The programming world was divided into functional languages, visual languages, and everything else (especially system languages). One “was” a working programmer (at least as a hobby) writing for Lisp, Haskell, or Erlang; or someone “was” an OO programmer (mostly technically), writing codes in Java or C ++. (No one has ever called himself a “programmer”; when these names ran out of education in the 1990s, calling yourself a “programmer” is like wearing big ties and bell jeans.)
Why do we still see sacred battles between active and established programmers? That sees me as a great opportunity to miss. What would “multi-paradigm programming” mean? What would it be like to deny hygiene by using any type of material that offers the best possible solution to any situation? The most important programs are so many that they have sections where the paradigm focused on the object is clear, as well as the sections where the active paradigm is best. For example, look at “works” as repetitions. There are algorithms that sound over and over again (Hanoi Towers, or print binary option); there are algorithms that do not make much difference whether you use loops or repetitions (each time tail extension will work); and there are times when repetition is slow and memorable. How many programmers know which method is best for any situation?
These are the questions we need to ask. Design has been linked to software applications from the beginning. What kinds of designs are heard in a multicultural world? Keep in mind that the design is “not made”; are seen, and solutions to problems that appear over and over again, and this should be part of your list. It is unfortunate that working developers tend not to talk about design; when you realize that systems are perceived as responsive, words like “systems are not required in working languages” cease to make sense. Software developers solve problems, and they also see the same responses appear over and over again. We should not expect problems and answers to be the same problems and solutions that OO developers see. Which brands offer the best of both types? What strategies can help you determine which method is most appropriate for some situations?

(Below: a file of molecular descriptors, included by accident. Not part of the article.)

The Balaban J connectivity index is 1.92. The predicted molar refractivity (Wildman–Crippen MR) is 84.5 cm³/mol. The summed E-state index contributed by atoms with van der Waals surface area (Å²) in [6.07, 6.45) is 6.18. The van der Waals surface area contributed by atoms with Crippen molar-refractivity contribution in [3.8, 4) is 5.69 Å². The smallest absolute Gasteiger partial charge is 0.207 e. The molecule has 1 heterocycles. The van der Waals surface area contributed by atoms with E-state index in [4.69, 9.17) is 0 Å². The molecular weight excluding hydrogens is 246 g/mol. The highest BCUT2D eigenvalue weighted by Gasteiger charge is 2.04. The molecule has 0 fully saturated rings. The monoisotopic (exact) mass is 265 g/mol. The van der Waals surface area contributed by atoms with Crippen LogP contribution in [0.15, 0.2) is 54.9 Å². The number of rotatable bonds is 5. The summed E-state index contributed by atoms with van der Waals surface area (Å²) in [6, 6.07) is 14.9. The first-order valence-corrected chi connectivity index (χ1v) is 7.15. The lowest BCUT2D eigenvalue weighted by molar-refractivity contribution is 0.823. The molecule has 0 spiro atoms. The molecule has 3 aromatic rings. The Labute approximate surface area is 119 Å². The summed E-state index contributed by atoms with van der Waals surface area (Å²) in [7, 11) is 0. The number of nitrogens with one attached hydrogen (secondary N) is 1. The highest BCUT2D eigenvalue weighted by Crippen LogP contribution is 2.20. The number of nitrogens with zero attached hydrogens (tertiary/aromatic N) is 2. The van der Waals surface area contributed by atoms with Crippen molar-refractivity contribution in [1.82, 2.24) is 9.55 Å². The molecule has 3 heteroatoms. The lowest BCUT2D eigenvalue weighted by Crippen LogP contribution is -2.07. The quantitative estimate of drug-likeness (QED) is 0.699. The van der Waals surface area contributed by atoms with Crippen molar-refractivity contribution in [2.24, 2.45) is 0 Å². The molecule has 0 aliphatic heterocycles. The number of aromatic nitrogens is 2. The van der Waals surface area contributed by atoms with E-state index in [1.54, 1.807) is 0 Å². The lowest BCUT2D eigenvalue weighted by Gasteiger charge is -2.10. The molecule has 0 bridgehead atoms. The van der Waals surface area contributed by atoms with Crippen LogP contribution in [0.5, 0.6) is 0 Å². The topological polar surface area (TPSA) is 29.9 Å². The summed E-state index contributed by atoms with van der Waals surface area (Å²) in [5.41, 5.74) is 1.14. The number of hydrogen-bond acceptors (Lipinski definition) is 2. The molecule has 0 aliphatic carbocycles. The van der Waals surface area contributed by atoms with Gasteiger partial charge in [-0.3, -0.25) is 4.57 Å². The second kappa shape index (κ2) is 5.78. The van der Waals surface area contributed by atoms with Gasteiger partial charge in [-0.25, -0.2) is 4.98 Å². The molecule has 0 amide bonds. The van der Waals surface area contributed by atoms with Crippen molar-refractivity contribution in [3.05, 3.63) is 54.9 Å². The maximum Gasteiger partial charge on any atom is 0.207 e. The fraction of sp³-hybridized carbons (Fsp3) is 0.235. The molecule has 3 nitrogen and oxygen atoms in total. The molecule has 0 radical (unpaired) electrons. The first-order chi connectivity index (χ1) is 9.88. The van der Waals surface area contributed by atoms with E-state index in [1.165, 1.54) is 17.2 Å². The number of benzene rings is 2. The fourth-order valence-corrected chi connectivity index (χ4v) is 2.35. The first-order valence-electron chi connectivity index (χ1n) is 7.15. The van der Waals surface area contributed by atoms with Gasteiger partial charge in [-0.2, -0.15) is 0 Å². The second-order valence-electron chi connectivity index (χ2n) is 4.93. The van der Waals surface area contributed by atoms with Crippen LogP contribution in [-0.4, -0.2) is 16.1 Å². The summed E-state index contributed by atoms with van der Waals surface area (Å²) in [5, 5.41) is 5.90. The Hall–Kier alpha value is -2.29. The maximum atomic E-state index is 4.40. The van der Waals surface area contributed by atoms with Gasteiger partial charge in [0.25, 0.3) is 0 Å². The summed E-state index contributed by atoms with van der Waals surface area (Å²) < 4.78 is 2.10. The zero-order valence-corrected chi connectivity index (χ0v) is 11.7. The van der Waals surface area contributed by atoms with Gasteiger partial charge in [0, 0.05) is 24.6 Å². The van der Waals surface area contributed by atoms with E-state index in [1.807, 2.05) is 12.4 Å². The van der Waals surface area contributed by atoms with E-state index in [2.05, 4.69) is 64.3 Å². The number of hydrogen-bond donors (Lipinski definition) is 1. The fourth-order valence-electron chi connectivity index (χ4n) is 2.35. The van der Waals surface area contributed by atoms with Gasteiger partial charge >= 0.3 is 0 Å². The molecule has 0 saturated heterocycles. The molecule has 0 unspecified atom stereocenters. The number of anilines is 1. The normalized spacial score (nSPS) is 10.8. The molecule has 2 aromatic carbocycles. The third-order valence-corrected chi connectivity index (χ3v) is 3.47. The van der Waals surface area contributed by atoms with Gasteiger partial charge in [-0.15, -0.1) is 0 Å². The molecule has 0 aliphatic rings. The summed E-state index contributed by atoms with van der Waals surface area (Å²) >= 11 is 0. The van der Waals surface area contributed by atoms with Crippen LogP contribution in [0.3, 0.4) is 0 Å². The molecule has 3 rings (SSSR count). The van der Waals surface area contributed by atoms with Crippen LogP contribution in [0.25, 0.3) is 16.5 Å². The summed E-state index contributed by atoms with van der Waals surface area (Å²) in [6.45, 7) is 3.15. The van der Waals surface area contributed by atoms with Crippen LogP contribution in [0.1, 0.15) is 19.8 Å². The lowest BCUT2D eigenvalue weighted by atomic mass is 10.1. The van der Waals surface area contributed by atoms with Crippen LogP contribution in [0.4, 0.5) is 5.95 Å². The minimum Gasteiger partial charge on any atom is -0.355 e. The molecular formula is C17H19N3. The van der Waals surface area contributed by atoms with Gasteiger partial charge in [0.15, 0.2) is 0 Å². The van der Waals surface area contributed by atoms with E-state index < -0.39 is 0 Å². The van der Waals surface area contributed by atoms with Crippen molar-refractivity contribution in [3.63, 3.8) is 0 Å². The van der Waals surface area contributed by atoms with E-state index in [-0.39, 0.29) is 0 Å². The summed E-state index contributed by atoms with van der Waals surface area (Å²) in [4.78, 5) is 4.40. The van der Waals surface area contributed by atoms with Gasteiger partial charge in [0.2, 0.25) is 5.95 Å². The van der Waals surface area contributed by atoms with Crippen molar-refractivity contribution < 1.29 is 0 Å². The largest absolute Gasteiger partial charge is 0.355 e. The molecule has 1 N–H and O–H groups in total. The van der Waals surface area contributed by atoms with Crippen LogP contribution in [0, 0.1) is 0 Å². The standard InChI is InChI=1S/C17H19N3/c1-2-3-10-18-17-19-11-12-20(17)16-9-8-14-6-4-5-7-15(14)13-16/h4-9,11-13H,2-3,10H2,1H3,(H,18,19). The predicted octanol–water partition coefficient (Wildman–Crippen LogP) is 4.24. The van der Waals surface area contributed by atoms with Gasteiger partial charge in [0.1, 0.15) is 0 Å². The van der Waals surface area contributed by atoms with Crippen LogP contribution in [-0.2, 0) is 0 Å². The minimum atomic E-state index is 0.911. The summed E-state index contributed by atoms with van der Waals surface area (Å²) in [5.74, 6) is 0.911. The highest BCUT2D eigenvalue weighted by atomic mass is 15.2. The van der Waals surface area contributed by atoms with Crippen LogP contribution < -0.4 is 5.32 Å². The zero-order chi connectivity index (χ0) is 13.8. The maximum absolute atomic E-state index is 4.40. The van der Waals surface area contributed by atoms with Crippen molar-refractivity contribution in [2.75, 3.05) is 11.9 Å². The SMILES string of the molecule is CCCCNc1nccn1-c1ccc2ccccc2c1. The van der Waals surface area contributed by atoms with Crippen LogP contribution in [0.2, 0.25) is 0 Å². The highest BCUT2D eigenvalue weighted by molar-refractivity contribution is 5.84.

Software programming languages represent complex thought processes. Over the years, paradigms have multiplied, along with the problems we want to solve. We are now talking about event-driven programs, and many software programs are driven by events, especially in the future. Metaprogramming became popular with JUnit, the first widely used tool to rely on this feature which is often associated with working languages; since then, several very different types of metaprogramming have made it possible in Java, Ruby, and other languages.
We have never solved the problem of how to create paradigms to play well together; to date, languages that support multiple paradigms have been left to programmers to figure out how to use them. But just mixing ad hoc paradigms is probably not the best way to make great machines — and now we are developing programs in measurements and speeds that were not difficult to imagine a few years ago. Our equipment has improved; now we need to learn to use them well. And that will include combining paradigms that we have long seen as different, or even conflicting.
Thanks to Kevlin Henney for the thoughts and ideas!